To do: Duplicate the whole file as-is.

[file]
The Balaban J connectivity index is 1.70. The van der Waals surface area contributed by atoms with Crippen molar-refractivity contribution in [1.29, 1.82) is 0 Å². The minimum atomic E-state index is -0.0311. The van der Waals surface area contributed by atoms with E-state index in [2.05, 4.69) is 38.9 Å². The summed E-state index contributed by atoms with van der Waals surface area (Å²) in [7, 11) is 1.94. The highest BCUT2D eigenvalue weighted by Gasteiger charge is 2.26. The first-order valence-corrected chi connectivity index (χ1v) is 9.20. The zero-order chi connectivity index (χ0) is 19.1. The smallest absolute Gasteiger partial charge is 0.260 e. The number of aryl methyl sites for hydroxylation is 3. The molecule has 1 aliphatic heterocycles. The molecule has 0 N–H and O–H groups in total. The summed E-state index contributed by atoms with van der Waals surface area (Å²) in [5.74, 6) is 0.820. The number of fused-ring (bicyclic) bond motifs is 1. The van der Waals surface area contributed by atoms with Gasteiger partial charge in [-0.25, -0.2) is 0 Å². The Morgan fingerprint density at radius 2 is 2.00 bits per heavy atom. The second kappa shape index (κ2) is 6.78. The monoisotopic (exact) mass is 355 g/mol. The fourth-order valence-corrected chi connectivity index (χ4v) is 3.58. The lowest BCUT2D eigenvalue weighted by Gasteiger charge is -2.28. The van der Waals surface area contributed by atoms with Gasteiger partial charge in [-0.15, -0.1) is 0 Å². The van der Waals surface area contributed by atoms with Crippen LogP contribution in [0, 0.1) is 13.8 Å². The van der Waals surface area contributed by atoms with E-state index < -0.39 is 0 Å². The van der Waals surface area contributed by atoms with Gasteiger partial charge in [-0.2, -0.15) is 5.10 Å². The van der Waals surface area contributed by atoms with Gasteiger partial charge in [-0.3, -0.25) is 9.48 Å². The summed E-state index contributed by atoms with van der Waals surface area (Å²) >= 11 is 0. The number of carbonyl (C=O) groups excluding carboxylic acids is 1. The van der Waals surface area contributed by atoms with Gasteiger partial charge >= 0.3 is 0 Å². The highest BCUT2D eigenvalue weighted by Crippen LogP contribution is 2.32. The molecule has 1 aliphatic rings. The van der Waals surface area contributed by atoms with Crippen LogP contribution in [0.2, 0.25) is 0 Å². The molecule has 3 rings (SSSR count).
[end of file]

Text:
The Balaban J connectivity index is 1.70. The van der Waals surface area contributed by atoms with Crippen molar-refractivity contribution in [1.29, 1.82) is 0 Å². The minimum atomic E-state index is -0.0311. The van der Waals surface area contributed by atoms with E-state index in [2.05, 4.69) is 38.9 Å². The summed E-state index contributed by atoms with van der Waals surface area (Å²) in [7, 11) is 1.94. The highest BCUT2D eigenvalue weighted by Gasteiger charge is 2.26. The first-order valence-corrected chi connectivity index (χ1v) is 9.20. The zero-order chi connectivity index (χ0) is 19.1. The smallest absolute Gasteiger partial charge is 0.260 e. The number of aryl methyl sites for hydroxylation is 3. The molecule has 1 aliphatic heterocycles. The molecule has 0 N–H and O–H groups in total. The summed E-state index contributed by atoms with van der Waals surface area (Å²) in [5.74, 6) is 0.820. The number of fused-ring (bicyclic) bond motifs is 1. The van der Waals surface area contributed by atoms with Gasteiger partial charge in [-0.25, -0.2) is 0 Å². The Morgan fingerprint density at radius 2 is 2.00 bits per heavy atom. The second kappa shape index (κ2) is 6.78. The monoisotopic (exact) mass is 355 g/mol. The fourth-order valence-corrected chi connectivity index (χ4v) is 3.58. The lowest BCUT2D eigenvalue weighted by Gasteiger charge is -2.28. The van der Waals surface area contributed by atoms with Gasteiger partial charge in [-0.15, -0.1) is 0 Å². The van der Waals surface area contributed by atoms with Crippen LogP contribution in [0, 0.1) is 13.8 Å². The van der Waals surface area contributed by atoms with E-state index < -0.39 is 0 Å². The van der Waals surface area contributed by atoms with Gasteiger partial charge in [-0.2, -0.15) is 5.10 Å². The van der Waals surface area contributed by atoms with Gasteiger partial charge in [-0.3, -0.25) is 9.48 Å². The summed E-state index contributed by atoms with van der Waals surface area (Å²) >= 11 is 0. The number of carbonyl (C=O) groups excluding carboxylic acids is 1. The van der Waals surface area contributed by atoms with Gasteiger partial charge >= 0.3 is 0 Å². The highest BCUT2D eigenvalue weighted by Crippen LogP contribution is 2.32. The molecule has 1 aliphatic rings. The van der Waals surface area contributed by atoms with Crippen LogP contribution in [0.2, 0.25) is 0 Å². The molecule has 3 rings (SSSR count).